stantlnople today says a state of siege
has been proclaimed by the Turkish gov
ernment at Smyrna In Asia Minor and
along the Dardanelles, In order to put a
stop to tho emigration, of Greek residents
The question ot the expulsion or forced
migration of Greeks from Turkish terri
tory has recently been the cause of sharp
protests from the Greek government and
a Veiled threat of war. Both Greece and
Turkey are making preparations for
BODY OF MRS. C0WDEN
BURIED AT RIVERT0N
SIDNEY, la., June 17.-(8peclal.)-The
funeral of Mrs. Charles Cowden was
held In Riverton yesterday afternoon
About a year ago Mrs. Cowden wan
severely burned by the explosion of a
coal oil heater used with an Incubator
and she has since been an Inmats of the
Methodist hospital In Omaha. Skin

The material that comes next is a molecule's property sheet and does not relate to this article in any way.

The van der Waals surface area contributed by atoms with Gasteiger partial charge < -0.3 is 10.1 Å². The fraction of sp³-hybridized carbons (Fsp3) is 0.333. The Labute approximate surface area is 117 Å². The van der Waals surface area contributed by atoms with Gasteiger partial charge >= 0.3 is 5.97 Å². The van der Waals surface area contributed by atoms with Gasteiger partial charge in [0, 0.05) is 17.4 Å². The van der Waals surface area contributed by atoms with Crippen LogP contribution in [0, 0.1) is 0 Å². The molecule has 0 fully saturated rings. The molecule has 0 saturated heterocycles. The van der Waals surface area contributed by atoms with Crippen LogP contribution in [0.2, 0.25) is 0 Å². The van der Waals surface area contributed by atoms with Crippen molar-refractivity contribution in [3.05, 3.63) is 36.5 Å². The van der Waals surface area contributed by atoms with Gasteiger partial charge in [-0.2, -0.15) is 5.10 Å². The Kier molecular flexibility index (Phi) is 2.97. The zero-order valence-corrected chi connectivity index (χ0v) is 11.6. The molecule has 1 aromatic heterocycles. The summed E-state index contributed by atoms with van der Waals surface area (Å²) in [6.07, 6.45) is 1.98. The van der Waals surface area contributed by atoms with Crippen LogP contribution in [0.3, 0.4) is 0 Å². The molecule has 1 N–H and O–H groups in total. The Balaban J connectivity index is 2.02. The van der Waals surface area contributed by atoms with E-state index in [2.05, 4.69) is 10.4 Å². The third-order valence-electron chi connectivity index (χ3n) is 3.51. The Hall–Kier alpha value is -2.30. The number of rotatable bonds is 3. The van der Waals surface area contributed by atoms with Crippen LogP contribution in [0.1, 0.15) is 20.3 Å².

grafting was tried on several occasions
In an endeavor to save her life, and her
husband made the sacrifice In her behalf
but all in vain. Besides her husband
and other relatives she leaves four chll
dren. She was 33 years of age.
OMAHA LAD KILLED
IN NEW MEXICO
Ralph W. Connell, Son of Prominently
Attorney. Loses Lite at xuiarosMKP
T if ' .aaaaryi
BRIEF MESSAGE BRING
Details Not Yet Available, buT Old
Water Feud Thought to Be
Studied Here Before Going to South
west for His Health.
FATHER MAY GO FOR BODY
la Wnttlns; for Fnrtlter News of
Trnedy Before Stnrtlns; on Trip
Connell, Jr., Was Operating;
Cattle and Chicken Ranch.
While riding horseback with his 9-year-old
daughter, on their way to an Indian
reservation several miles out ot Tularosa,
N. Mox., Ralph W. Connell. former
Omaha boy and son of the well known
attorney horc, wsa shot from his saddlo
and Instantly killed yesterday morning by
a man named Porter, who was embittered
towards tho lawyer because of a water
rights tued which has been In progress